A Quarter Century of
At the Bean and Beet Research Unit's Quality Laboratory in East Lansing,
Michigan, Agricultural Research Service
geneticist and breeder George L. Hosfield has been upgrading the color, canning
quality, and other quality characteristics of beansas well as their
nutritional valuefor the past 24 years.
If the small reds in that bag of minestrone mix are LeBaron Red, a variety
recently released for the Pacific Northwest, they are the first upright small
reds bred for superb canning quality and resistance to bean common mosaic
virus, a major bean disease. Hosfield transferred the genes for erectness,
canning quality, and virus resistance into red bean germplasm, which Phil
Miklas, an ARS geneticist in Prosser, Washington, then used to create LeBaron.
LeBaron also has other desirable and unique characteristics for red beans.
For one, it grows so quickly that farmers in certain areas can plant it after
early-grown vegetables like peas for a second crop in the same season.
"LeBaron is part of the first wave of red beans emerging from
Hosfield's germplasm," Miklas says. "Because of its unique disease
resistance, exceptional seed appearance, and canning quality, I'll probably
never release another small red variety without using germplasm that Hosfield
developed," says Miklas. Smaller than kidney beans and shaped like pintos,
90 percent of red beans come from Washington and Idaho.
Prosser is one of four ARS centers for bean breeding research; the others
are in Maryland, Michigan, and Puerto Rico. Hosfield and three other
geneticists from ARSone at each centerdevelop germplasm that
provides a good starting point for breeders. Their work provides important
basics, like good yield, disease resistance, processing quality, and upright
Shree Singh, a breeder who operates a bean nursery in red bean country at
the University of Idaho, says that Hosfield's work is "of immense value to
us." Hosfield is the only person working on bean quality, and he and
Miklas are the only geneticists working on small red bean improvementa
neglected market class.
"Each of the four ARS geneticists does something very different,"
Singh says. "Their work is very complementary to ours, and they give us
free germplasm that is not readily available, like that for improved small red
"Private and public breeders throughout the United States and Canada
send seeds of potential new varieties to my nursery for field-testing,"
says Singh. "I harvest new seed and send it to Hosfield, who then tests
its canning qualities for me. Then I publish the results and share the
information with public and private breeders. We are very fortunate to have
this ARS support."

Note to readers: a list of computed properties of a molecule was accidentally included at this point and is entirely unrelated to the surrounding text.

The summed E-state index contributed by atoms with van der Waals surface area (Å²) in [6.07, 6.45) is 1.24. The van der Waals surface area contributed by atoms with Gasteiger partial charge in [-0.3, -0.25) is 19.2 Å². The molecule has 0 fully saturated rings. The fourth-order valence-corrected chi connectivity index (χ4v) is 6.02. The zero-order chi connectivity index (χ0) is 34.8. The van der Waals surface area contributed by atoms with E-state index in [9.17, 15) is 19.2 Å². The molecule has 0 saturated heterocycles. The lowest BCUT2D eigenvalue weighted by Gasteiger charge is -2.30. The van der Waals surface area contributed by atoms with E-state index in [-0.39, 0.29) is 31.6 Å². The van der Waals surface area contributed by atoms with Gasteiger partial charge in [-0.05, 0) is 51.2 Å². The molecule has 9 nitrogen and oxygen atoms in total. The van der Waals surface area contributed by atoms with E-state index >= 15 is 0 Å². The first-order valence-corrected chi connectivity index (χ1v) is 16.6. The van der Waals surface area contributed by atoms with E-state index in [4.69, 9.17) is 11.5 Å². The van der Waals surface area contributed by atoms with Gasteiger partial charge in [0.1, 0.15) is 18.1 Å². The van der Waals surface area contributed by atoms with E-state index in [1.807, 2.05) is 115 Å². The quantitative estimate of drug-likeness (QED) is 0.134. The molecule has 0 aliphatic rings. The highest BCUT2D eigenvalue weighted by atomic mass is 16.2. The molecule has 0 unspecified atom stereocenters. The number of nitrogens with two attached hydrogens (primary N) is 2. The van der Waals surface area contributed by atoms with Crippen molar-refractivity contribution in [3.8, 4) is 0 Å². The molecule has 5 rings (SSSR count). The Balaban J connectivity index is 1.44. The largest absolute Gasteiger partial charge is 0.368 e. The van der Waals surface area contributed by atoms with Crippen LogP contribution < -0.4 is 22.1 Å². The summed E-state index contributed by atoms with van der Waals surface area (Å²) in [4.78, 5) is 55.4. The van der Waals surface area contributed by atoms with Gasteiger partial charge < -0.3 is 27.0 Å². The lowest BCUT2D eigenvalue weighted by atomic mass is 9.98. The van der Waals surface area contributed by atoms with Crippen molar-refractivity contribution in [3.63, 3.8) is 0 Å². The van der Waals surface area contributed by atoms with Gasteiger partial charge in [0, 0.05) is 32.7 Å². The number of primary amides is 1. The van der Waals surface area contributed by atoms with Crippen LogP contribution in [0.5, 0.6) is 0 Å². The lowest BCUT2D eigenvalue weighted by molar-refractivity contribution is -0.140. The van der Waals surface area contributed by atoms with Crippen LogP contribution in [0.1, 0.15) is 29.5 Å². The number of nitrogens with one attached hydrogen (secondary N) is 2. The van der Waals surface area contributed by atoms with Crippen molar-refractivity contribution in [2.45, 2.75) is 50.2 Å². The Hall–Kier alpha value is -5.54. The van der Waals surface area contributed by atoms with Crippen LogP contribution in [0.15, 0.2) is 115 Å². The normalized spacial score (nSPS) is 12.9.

But Can They Take the Heat?
One of the most important attributes of any new bean variety is its
suitability for processing.
"No one wants to open a can and find the beans mushy or split open,
with starch leaching into the brine or tomato broth that they're packed
in," Hosfield notes.
So in the 1980s, he and Mark A. Uebersax, of Michigan State University's
Department of Food Science and Human Nutrition, devised a series of tests for
beans. Now standard, the tests determine whether a potential new bean variety
can keep its good qualities while being cooked, soaked in brine or broth,
sealed in a can, and stored on grocery shelves. The tests simulate the exact
conditions under which the bean must be cooked and canned to ensure consistent
Breeders like Ken Grafton at North Dakota State University nervously await
word from Hosfield about how a new bean holds up under high heat. He says the
canning test is very important to breeders around the world.
"We can't tell by the plant's performance in the field how it's going
to survive the process," Grafton says. "It's only at the canning
stage that we find that out." By then, breeders have invested at least 3
years of work.
More likely than not, most of the canned bean varieties on grocery shelves
were first evaluated at Hosfield's small-scale cannery in his lab. His tests
are used to develop the two to four new dry bean varieties released each year
by the Michigan State University/ARS breeding team, which is headed by MSU
breeder Jim Kelly. All of the varieties released by the team have excellent
canning qualities. Some of these varieties include Huron and Mackinac navy
beans, Redhawk dark-red kidney beans, andthis yearJaguar and
Phantom black beans. The tests are models for other canning quality tests used
nationally and internationally.
Now Hosfield has found molecular markers for some of the canning
characteristics of navy beans. And he's searching for more markers that could
help breeders eliminate some of the guesswork from the canning testas
well as improve beans' already high nutrient content and the plants' resistance
to diseases.By Don Comis,
Agricultural Research Service Information Staff.
This research is part of New Uses, Quality, and Marketability of Plant
and Animal Products, an ARS National Program (#306) described on the World Wide
Web at http://www.nps.ars.usda.gov/programs/cppvs.htm.
George L. Hosfield is in the
USDA-ARS Sugarbeet and Bean Research Unit, Michigan State University, 494 Plant
and Soil Sciences Building, East Lansing, MI 48824-1325; phone (517) 355-0110,
fax (517) 337-6782.
Phillip N. Miklas is in
the USDA-ARS Vegetable and Forage Crops Production Research Unit, 24106 North
Bunn Rd., Prosser, WA 99350-9687; phone (509) 786-3454, fax (509) 786-9277.